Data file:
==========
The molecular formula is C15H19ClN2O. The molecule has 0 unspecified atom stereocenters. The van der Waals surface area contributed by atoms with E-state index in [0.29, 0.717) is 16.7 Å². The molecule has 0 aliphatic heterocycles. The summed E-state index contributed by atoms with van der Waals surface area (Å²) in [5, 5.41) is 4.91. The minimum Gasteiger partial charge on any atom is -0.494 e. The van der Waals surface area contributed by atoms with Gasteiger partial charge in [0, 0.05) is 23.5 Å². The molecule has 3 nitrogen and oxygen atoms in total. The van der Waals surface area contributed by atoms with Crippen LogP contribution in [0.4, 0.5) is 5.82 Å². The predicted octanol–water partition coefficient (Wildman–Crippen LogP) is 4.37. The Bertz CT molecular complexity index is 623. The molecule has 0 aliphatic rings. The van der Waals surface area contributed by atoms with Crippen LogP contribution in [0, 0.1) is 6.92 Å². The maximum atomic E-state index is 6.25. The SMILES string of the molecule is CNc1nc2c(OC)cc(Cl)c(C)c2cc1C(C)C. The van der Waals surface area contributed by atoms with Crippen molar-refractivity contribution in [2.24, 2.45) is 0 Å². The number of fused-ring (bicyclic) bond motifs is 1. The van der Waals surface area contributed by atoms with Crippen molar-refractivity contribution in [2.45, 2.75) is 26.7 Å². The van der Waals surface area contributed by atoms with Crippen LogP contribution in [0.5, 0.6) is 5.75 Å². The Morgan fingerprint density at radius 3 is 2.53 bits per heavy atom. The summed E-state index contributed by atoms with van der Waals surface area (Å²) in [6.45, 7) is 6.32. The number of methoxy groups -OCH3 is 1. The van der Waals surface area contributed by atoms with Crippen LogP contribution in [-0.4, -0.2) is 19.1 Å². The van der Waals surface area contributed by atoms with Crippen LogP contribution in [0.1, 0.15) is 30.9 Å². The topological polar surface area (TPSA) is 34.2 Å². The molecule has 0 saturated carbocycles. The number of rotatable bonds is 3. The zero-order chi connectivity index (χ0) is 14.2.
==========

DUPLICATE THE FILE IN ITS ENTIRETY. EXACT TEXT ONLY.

The molecular formula is C15H19ClN2O. The molecule has 0 unspecified atom stereocenters. The van der Waals surface area contributed by atoms with E-state index in [0.29, 0.717) is 16.7 Å². The molecule has 0 aliphatic heterocycles. The summed E-state index contributed by atoms with van der Waals surface area (Å²) in [5, 5.41) is 4.91. The minimum Gasteiger partial charge on any atom is -0.494 e. The van der Waals surface area contributed by atoms with Gasteiger partial charge in [0, 0.05) is 23.5 Å². The molecule has 3 nitrogen and oxygen atoms in total. The van der Waals surface area contributed by atoms with Crippen LogP contribution in [0.4, 0.5) is 5.82 Å². The predicted octanol–water partition coefficient (Wildman–Crippen LogP) is 4.37. The Bertz CT molecular complexity index is 623. The molecule has 0 aliphatic rings. The van der Waals surface area contributed by atoms with Crippen LogP contribution in [0, 0.1) is 6.92 Å². The maximum atomic E-state index is 6.25. The SMILES string of the molecule is CNc1nc2c(OC)cc(Cl)c(C)c2cc1C(C)C. The van der Waals surface area contributed by atoms with Crippen molar-refractivity contribution in [2.24, 2.45) is 0 Å². The number of fused-ring (bicyclic) bond motifs is 1. The van der Waals surface area contributed by atoms with Crippen molar-refractivity contribution in [2.45, 2.75) is 26.7 Å². The van der Waals surface area contributed by atoms with Crippen LogP contribution in [0.5, 0.6) is 5.75 Å². The Morgan fingerprint density at radius 3 is 2.53 bits per heavy atom. The summed E-state index contributed by atoms with van der Waals surface area (Å²) in [6.45, 7) is 6.32. The number of methoxy groups -OCH3 is 1. The van der Waals surface area contributed by atoms with Crippen LogP contribution in [-0.4, -0.2) is 19.1 Å². The van der Waals surface area contributed by atoms with Crippen LogP contribution in [0.1, 0.15) is 30.9 Å². The topological polar surface area (TPSA) is 34.2 Å². The molecule has 0 saturated carbocycles. The number of rotatable bonds is 3. The zero-order chi connectivity index (χ0) is 14.2.